January 28, 2024 (6:55 PM)

4 min read


The university, local, and national political landscape has made activism synonymous with skating on thin ice as redtagging rose to silence critics, especially of the government. With the Ateneo de Davao University (AdDU) being labeled as a ‘hotbed for communist recruitment’ back in 2021, the University tightened its security measures, even to the extent of altering student activities in the name of safety. In hopes of ensuring a safe environment for learning, the fear of being red-tagged has put students under pressure to water down their social activism rather than the University providing a mechanism to protect them.

Throughout the academic year, multiple opportunities for students to execute their advocacies through activism have come up, such as Mindanao Week of Peace (MWOP) and Pride Month. Despite AdDU’s hard stance on social justice, events on social issues always seem so ‘peaceful’ that they fail to be loud enough to catch the attention of real societal problems. Giving them the benefit of the doubt, activism does not necessarily always have to be ferociously done on the streets, but how exactly should social justice be practiced in the University?

While SAMAHAN and other organizations in the University may argue that they have been doing their best to push their advocacies, many of these events have only been done because external partners summoned them. For example, the ‘peaceful protest’ against the mandatory Reserve Officers’ Training Corps would not have happened if the Buklod Atenista resolution had never been created. Hence, it created a restrictive event born out of reactive measures. No action was also taken about the discriminatory uniform policy until Atenews released an article about it. Further, “anti-government” statements were prohibited during the Pride March activity without adequately defining what they meant by “anti-government.” Artists for the art and photo exhibit of MWOP were also reminded not to ‘attack’ political figures since it may ‘cause harm to the University’s image.’ In fact, their culminating activity limited their audience to only a few organizations, which was a missed opportunity to highlight how crucial the event was.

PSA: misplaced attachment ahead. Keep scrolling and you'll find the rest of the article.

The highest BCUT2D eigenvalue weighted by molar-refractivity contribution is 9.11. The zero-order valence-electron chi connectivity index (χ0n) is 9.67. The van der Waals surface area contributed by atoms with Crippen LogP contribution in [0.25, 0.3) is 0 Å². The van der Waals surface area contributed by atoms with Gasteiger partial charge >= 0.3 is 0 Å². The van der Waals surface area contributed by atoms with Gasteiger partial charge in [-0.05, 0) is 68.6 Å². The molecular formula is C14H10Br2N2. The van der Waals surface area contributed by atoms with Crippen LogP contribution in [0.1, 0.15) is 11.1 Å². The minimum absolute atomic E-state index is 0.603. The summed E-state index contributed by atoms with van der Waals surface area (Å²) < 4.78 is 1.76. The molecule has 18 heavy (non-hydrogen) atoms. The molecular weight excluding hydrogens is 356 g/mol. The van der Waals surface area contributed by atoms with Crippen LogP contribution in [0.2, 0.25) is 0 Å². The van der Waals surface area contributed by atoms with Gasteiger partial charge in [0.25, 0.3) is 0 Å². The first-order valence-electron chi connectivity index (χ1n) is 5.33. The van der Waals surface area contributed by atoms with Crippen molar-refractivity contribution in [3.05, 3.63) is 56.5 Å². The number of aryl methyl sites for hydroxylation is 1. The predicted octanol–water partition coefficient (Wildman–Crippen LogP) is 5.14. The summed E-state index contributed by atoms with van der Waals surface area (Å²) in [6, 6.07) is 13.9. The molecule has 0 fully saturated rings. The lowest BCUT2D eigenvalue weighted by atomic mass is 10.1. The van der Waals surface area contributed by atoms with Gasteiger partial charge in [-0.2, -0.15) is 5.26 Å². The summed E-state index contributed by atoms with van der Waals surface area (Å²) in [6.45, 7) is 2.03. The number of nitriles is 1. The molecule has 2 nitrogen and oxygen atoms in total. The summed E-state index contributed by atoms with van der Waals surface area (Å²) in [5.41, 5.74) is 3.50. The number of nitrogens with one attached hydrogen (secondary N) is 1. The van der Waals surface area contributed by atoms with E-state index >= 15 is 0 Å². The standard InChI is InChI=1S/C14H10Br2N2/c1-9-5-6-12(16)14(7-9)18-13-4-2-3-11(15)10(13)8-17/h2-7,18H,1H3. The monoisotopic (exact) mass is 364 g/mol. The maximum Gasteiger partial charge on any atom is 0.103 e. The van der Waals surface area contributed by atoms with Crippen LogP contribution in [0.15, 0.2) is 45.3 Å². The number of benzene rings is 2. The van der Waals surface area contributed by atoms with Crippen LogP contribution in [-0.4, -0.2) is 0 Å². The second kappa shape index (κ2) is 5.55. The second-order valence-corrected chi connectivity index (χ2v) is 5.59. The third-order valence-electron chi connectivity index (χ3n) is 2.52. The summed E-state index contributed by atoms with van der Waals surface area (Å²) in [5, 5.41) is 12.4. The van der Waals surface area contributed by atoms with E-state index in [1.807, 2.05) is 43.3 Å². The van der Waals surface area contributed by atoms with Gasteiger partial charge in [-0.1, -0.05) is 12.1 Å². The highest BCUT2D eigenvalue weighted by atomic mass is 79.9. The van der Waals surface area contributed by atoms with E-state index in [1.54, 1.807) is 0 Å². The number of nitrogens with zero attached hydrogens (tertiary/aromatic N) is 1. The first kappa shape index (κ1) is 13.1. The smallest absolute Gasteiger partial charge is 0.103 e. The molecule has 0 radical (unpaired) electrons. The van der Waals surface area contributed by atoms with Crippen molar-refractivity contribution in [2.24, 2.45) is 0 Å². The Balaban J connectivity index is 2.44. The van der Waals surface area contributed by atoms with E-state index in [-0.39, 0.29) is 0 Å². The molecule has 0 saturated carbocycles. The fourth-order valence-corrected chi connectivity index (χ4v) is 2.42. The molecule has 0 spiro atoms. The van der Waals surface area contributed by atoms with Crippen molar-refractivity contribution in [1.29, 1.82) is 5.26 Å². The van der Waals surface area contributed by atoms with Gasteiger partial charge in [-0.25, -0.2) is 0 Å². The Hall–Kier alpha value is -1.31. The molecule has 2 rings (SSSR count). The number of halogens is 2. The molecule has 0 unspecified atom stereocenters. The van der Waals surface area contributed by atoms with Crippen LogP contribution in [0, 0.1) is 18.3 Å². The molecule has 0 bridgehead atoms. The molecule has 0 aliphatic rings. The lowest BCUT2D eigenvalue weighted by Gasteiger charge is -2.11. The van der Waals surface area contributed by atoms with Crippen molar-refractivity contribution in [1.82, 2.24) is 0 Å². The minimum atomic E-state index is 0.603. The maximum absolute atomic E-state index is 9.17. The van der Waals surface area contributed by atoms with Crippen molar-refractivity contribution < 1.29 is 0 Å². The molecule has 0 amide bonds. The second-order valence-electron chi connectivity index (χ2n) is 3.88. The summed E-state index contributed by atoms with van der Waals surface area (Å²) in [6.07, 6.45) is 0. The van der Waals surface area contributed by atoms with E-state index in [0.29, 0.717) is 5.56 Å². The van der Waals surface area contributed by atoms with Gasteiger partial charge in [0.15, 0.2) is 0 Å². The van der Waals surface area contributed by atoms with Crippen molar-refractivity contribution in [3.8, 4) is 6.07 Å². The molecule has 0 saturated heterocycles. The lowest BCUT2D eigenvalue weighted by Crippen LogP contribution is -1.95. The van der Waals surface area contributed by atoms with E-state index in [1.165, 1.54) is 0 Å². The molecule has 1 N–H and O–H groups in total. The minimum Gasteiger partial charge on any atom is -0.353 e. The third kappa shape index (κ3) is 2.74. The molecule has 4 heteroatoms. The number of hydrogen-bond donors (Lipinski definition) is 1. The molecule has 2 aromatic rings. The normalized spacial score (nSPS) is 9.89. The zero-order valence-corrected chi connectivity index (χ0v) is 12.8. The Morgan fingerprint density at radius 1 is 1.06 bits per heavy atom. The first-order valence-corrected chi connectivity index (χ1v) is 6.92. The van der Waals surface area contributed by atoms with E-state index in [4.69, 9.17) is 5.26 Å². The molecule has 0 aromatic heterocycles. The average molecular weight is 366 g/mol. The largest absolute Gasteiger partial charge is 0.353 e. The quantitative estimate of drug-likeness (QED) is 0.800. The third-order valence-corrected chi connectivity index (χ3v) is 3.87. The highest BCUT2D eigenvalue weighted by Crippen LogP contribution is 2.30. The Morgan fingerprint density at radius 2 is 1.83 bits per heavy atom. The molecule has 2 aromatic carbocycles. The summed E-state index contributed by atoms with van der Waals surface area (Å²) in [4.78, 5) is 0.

These “advocacies” were implemented, while a discussion-filled event and exhibit on martial law by the Mindanawon Anthropological Society of the Ateneo was flagged and rejected because of its “very political nature.” Due to the event not being approved on late notice, the speakers, who are martial law victims, waited outside the campus on the day of the event and were not granted entry.

With the current cycle of events, activism in the University seems to be kept at the surface level and even reduced to lengthy statements students barely read. If not, it is a string of knee-jerk reactions from its very own student government that would not have been pushed through without external pressure. Activism has always been defined as a public act, an extroverted act that is never meant to be hidden (Svirsky, 2010). So, whenever we assert that we have done something through our statements that are unread or through activities only attended by a few, it is not activism nor proper advocacy but merely a performative action for the audience.

Considering how the University has put social justice through the lens of dialogue and community engagements, one may argue that it’s just how the institution operates. However, diplomatic efforts can only do so much. Even if dialogue acts as a means to an end or an end goal, it still needs to be accompanied by other efforts and symbols of resistance that support the freedom of the students to express their sentiments on various issues.

Ironically, AdDU has a striking history of activism. Its students were at the forefront of fighting against the Marcos regime during the martial law in 1972. This has proved that symbols of courage and freedom of expression on social issues that put demise on the experiences of students and Filipinos alike are critical in nation-building. Hence, suppressing such will only undermine the real purpose of activism and all the more violates the very essence of serving social justice.

Prevention is better than cure, but protecting the students should not be at the expense of their freedom of expression, especially on pressing issues that affect their past, present, and future. The University must redefine its stance on social justice to set a proper foundation on where students should stand on issues. More so, they should be alarmed about activism’s downward direction in the institution. Most importantly, they must revert their focus on better supporting their students to grow into socially and politically aware individuals who live by the Atenean value of cura personalis.


Svirsky, M. G. (2010). Defining activism. Deleuze Studies, 4(supplement), 163–182. https://doi.org/10.3366/dls.2010.0211 

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